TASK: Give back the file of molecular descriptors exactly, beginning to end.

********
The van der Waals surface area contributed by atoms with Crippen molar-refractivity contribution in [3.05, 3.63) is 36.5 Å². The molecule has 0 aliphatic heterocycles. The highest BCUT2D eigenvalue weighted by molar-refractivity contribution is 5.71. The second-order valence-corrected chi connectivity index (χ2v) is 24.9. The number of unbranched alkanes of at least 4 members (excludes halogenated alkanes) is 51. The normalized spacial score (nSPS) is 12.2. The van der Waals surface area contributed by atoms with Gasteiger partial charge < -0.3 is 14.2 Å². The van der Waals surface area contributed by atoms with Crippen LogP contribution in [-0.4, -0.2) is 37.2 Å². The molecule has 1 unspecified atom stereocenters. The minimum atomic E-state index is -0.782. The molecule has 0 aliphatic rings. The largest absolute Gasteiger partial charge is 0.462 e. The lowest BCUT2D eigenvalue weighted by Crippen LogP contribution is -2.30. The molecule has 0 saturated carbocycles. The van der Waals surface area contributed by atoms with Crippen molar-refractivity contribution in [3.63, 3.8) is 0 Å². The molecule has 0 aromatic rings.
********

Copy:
The van der Waals surface area contributed by atoms with Crippen molar-refractivity contribution in [3.05, 3.63) is 36.5 Å². The molecule has 0 aliphatic heterocycles. The highest BCUT2D eigenvalue weighted by molar-refractivity contribution is 5.71. The second-order valence-corrected chi connectivity index (χ2v) is 24.9. The number of unbranched alkanes of at least 4 members (excludes halogenated alkanes) is 51. The normalized spacial score (nSPS) is 12.2. The van der Waals surface area contributed by atoms with Gasteiger partial charge < -0.3 is 14.2 Å². The van der Waals surface area contributed by atoms with Crippen LogP contribution in [-0.4, -0.2) is 37.2 Å². The molecule has 1 unspecified atom stereocenters. The minimum atomic E-state index is -0.782. The molecule has 0 aliphatic rings. The largest absolute Gasteiger partial charge is 0.462 e. The lowest BCUT2D eigenvalue weighted by Crippen LogP contribution is -2.30. The molecule has 0 saturated carbocycles. The van der Waals surface area contributed by atoms with Crippen molar-refractivity contribution in [3.63, 3.8) is 0 Å². The molecule has 0 aromatic rings.